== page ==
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14Jun/12Off

Nokia’s dark future

Nokia made some headlines today, chopping a bunch of jobs, closing factories and stuff. With sales crashing and market share continuing to slip, their reliance on Windows Phone has been a bet that has gone bad, at least so far.

What I find more interesting though is what Microsoft has gotten Nokia to inflict upon itself. It's basically investing much of it's remaining resources to turn into a Microsoft shop. Meanwhile their revenues decline, and their market valuation plunges. There was apparently talks last year about Microsoft buying Nokia outright, but they fell through. For good reason, I mean all Microsoft has to do is wait, Nokia is doing their bidding already, and making the valuation of the company even less as time goes on. From a brand name standpoint Nokia doesn't exist in the smart phone world (really), so there really isn't much to lose (other than the really good employees that may be jumping ship in the meantime - though I'm sure Nokia keeps MS aware of who is leaving so MS can contact them in the event they want to try to hire them back).

At some point barring a miracle, Nokia will get acquired. By so heavily investing itself in Microsoft technologies now, and until that acquisition happens they are naturally preparing themselves for assimilation - and at the same time making themselves less attractive to most other buyers because they are so committed to the Microsoft platform. Other buyers may come in and say we want to buy the patents or this piece or that piece. But then Microsoft can come in and offer a much higher price because all of the other parts of the company have much more value to them.

Not that I think going the Microsoft way was a mistake. All too often I see people say all Nokia had to do is embrace Android and they'd be fine. I don't agree at all here. Look at the Android market place, there are a very few select standouts, Samsung (Apple and Samsung receive 90%+ of the mobile phone profits) being the main one these days (though I believe as recently as perhaps one year ago it was HTC though they have fallen from grace as well). There's not enough to differentiate in the Android world, there are tons of handset makers, most of them are absolute crap(very cheap components, breaks easily, names you've never heard of), the tablets aren't much better.

So the point here is just being another me too supplier of Android wasn't going to cut it. To support an organization that large they needed something more extraordinary. Of course that is really hard to come up with, so they went to Microsoft. It's too bad that Nokia, like RIM and even Palm(despite me being a WebOS fan and user, the WebOS products were the only Palm-branded products I have ever owned) floundered so long before they came up with a real strategy.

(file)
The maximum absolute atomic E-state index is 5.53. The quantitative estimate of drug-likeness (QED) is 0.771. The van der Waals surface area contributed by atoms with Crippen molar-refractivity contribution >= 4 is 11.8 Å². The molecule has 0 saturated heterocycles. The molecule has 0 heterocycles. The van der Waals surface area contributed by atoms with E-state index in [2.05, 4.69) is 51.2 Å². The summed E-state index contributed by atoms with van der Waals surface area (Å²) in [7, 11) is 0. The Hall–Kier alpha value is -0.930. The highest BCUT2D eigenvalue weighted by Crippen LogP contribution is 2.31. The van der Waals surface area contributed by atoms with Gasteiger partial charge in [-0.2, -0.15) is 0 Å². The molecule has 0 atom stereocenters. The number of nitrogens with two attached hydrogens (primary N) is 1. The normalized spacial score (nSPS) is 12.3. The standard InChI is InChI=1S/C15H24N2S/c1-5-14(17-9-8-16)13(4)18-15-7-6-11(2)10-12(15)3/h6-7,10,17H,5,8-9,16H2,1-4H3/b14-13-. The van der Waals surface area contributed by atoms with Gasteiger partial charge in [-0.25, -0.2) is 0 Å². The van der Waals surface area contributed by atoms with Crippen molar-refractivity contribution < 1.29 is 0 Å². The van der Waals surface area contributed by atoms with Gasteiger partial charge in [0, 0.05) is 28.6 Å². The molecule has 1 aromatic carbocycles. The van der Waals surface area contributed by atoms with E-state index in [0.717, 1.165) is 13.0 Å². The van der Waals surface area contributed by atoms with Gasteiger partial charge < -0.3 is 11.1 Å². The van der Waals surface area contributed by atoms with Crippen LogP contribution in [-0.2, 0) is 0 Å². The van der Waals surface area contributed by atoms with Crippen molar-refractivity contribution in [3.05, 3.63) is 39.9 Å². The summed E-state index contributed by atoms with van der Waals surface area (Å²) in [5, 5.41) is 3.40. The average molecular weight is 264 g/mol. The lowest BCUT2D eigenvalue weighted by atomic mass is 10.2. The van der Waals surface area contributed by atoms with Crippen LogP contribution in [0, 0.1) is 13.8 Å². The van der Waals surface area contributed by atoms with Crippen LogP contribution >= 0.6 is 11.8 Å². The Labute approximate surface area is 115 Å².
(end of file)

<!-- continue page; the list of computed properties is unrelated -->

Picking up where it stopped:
HP obviously realized this as well given the HP Touchpad was originally supposed to run Android - before the Palm acquisition. Which would explain the random Touchpad showing up (from RMA) in customer's hands running Android.

Palm's time of course prematurely ran out last year (HP's original plan had a three year runway for Palm), Nokia and RIM still have a decent amount of cash on hand and it remains to be seen if they have enough time to execute on their plans. I suspect they won't, with Nokia ending up at Microsoft, and RIM I don't know. I think it would make another good MS fit primarily for the enterprise subscribers, though by the time the valuation is good enough (keeping in mind MS will acquire Nokia) there may not be enough of them left. Unless RIM breaks apart, sells the enterprise biz to someone like MS, and maintains a smaller global organization supporting users where they still have a lot of growth which seems to be in emerging markets.

Of course Nokia is not the only one making Windows Phone handsets, but at least that market is still so new (at least with the latest platform) that there was a better opportunity for them to stand out amongst the other players.

Speaking of the downfall of Nokia and RIM, there was a fascinating blog post a while back about the decline of Apple since the founder is gone now. It generated a ton of buzz, I think the person makes a lot of very good and valid points.

Now that I've written that maybe my mind can move on to something else.

TechOps Guy: Nate

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  1. That could be! But even if so it’s not a big deal, not like I profit off of any of this stuff anyways 🙂 thanks for pointing it out.